Sample History Essay Paper on Egypt and Mesopotamia

Ancient Egypt and Mesopotamia were two of the earliest yet most complex forms of human civilisation. Though they existed in a time when the agricultural, agrarian, and industrial revolutions were a facade, they managed to develop their societies into economic, social, and political power houses. Both were similar in terms of location since they were developed along river valleys. Egypt existed along the River Nile basin while Mesopotamia grew in the middle of the Rivers Tigris and Euphrates (Wengrow 487). Both civilizations had a developed form of governance and system of government. The Egyptians had their Pharaoh who was viewed as the gods’ representative on earth. The Pharaoh instituted a centralised form of government that consisted of the royal family and few nobles. The Mesopotamians, on the other hand, had a king who was assisted to govern by the nobles. The king adopted a decentralized form of government. Both countries were patriarchal with the Egyptians being less strict towards women compared to the Mesopotamians who required their women to practise hijab upon getting married. Aside from the aforementioned differences, these two former giants had several comparisons in terms of their art, religion, writing, and stable food supply. Understanding these elements would shed more light on the reasons behind their success as nations though in different countries and continents.

To begin with, both Egypt and Mesopotamia existed prior to modern civilization as we know it. They also developed along river valleys of huge rivers that periodically over flooded and reduced in water level during times of the year. Agriculture was, therefore, the undisputed source of stable food for these civilizations. A river valley is an area of flat land that has a river running through it. During flooding times, the rivers broke their banks and flooded over large chunks of land. This was, however, a blessing in disguise as the receding flood waters left behind fertile soils suitable for planting. The Nile River only flooded once during summer. The Egyptians were, hence, able to predict this event and prepare for it. Their calendar was even centralised along this event. The Mesopotamians, however, were most times caught unaware by the flooding of the Euphrates and Tigris rivers causing substantial damage.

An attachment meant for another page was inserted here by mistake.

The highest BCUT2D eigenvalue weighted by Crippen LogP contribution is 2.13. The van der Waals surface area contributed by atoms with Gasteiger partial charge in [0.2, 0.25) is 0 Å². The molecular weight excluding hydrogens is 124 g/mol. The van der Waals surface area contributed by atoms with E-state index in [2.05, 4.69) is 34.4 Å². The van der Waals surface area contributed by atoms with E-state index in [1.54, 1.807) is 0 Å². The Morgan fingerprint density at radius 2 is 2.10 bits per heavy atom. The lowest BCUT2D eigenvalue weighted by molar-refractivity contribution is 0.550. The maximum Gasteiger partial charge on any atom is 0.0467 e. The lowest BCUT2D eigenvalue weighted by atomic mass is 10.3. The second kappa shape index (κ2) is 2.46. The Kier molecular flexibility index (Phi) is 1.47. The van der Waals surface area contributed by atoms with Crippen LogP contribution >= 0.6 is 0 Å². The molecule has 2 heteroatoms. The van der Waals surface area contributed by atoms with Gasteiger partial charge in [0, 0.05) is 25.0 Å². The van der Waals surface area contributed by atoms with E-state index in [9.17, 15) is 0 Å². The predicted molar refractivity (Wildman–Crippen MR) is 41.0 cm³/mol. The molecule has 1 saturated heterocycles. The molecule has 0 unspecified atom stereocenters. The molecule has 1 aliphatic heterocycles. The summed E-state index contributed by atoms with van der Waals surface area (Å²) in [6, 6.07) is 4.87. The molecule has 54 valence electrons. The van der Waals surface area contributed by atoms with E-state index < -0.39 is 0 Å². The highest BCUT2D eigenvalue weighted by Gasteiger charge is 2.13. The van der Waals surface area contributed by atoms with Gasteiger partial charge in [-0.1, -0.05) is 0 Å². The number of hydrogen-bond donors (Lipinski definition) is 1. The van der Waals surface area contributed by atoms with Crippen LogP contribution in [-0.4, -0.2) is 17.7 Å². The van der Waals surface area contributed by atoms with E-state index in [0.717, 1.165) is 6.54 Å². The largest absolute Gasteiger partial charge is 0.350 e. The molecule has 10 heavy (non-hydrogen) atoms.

The annual flooding of the Nile enabled the Egyptians to grow crops like pomegranates, vegetables like onions, garlic, lettuce, fruits like melons, dates, figs, and cereals like barley and wheat. Ancient Egyptians adored farming. Though most civilians were farmers, everyone helped with planting and harvesting during these times. The farmers also reared animals like pigs, donkeys, and cattle which they occasionally used for ploughing and trampling seeds into the soil. After planting irrigation was undertaken using the river Nile waters. The farmers often dug shadoofs to assist them water their crops during the dry seasons (Gills & William 107). Harvesting was facilitated using sickles. In addition to these crops, the Egyptians also ate fish caught from the river Nile and several wild animals like gazelles, herons, cranes, and antelopes. They supplemented their food choices with wine, beer, and honey. The Egyptians were technologically advanced especially in food processing. They squeezed their sesame seeds to make oil and developed clay ovens for cooking their food.

Similarly, the Mesopotamians largest method of creating food security was their complex irrigations systems. Their occasionally built reservoirs, dams, and canals to facilitate irrigation during the dry seasons when river levels were low. They grew vegetables, barley, and wheat. Any surplus crops were exchanged for money and goods. The Mesopotamians also developed the plough; an effective farm equipment they used to till the soil in preparation for planting new crops. Prior to the plough, they used animal horns and pointed sticks which were less effective and hence slowed down planting. Moreover, the Mesopotamians also reared animals namely cattle and donkeys that assisted in ploughing the land and providing animal food products.